Reversing the Flow (RtF) supports communities in vulnerable situations by strengthening their water security. RtF aims at making communities stronger with water and climate adaptation actions. The idea is that communities will organise and lead these actions themselves. Local partners will create hubs to support the communities.
Update: Knowledge component Reversing the Flow
Reversing the Flow (RtF) is a new programme that puts communities in the lead. Communities need to be in the lead to become more resilient to climate change. The RtF knowledge component will facilitate learning across community-led initiatives and between collective experiences and stakeholders. It will also help vulnerable groups find ways to influence policy and governance. Another important element of the knowledge component is monitoring at various programme levels.
RtF is a learning programme, and certain aspects still need to be developed. This means that we will constantly adjust and change the programme. This is also the case for the knowledge component. RtF intends to launch a tender to contract a consortium to implement the knowledge component. But, some factors of the programme are unknown. This makes it hard to define the specific long-term assignment for the knowledge component. The RtF team is currently exploring various options for the knowledge process.
As soon as we have more information, we will post an update.
Aim and strategy
RtF's strategy has 3 pillars: The programme offers:
RtF funds organisations (hubs) that support communities with water security initiatives.
- Knowledge exchange and training courses
RtF facilitates knowledge exchange and training courses:
- across informal communities within a watershed or landscape;
- between communities and local governments, utility companies, civil societies, and development partners or Community Based Organisations (CBOs);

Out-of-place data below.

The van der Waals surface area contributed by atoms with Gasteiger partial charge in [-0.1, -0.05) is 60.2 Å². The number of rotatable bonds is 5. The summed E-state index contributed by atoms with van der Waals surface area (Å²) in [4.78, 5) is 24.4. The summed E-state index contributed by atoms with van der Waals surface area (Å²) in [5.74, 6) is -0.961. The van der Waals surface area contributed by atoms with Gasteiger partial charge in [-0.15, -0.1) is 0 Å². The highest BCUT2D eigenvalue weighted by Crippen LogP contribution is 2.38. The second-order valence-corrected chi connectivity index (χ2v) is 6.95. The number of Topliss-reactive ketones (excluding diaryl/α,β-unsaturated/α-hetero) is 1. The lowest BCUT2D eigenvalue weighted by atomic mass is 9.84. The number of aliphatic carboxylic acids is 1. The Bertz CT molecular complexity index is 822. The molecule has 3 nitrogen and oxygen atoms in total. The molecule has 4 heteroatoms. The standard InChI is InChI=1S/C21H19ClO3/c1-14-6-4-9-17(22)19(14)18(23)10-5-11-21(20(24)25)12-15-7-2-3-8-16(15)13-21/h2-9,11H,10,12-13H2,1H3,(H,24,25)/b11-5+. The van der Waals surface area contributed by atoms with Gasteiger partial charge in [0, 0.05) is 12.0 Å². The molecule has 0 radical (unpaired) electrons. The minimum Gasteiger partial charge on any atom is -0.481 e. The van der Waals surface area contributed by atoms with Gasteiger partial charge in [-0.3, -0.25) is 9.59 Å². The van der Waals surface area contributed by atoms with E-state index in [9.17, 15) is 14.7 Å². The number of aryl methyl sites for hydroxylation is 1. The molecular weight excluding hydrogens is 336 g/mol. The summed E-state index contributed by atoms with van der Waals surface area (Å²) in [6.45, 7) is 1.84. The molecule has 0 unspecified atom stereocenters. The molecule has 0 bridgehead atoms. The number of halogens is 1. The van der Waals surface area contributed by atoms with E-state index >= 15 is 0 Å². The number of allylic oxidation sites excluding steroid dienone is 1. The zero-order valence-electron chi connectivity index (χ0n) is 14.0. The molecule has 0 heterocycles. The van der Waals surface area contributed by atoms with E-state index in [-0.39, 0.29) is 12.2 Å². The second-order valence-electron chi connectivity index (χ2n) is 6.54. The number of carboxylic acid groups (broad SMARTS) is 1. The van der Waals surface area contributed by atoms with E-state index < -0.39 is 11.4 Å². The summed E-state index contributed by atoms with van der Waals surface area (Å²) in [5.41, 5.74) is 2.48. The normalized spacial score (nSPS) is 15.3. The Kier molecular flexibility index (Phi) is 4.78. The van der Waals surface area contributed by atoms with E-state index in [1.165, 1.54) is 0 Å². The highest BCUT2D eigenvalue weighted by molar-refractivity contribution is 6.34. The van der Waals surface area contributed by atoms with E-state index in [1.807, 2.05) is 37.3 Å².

- between watersheds or landscapes at the programme level.
- Engaging dialogues
RtF facilitates and engages in policy dialogues at various levels: multilateral, national and local. This way, interventions result in sustainable and inclusive development for the communities involved.
RtF supports the resilient livelihoods of communities in vulnerable situations in the target countries.
Reversing the Flow will carry out its programme in 4 to 6 countries. The programme will start in Burkina Faso, Kenya and Sudan. The potential target countries are:
- Burkina Faso
Who can apply for funding?
We will select hubs interested in supporting local initiatives and meet the criteria.
Hubs are local partners that support communities. The funding goes to local communities that come up with and carry out their initiatives through the hubs.
Hubs have to meet the following standards:
- be independent, self-steering mature civil society organisations or multi-stakeholder platforms;
- operate at a landscape or watershed scale;
- have a record of accomplishment in working with grassroots organisation networks in resilience, water management, climate change and nature-based solutions;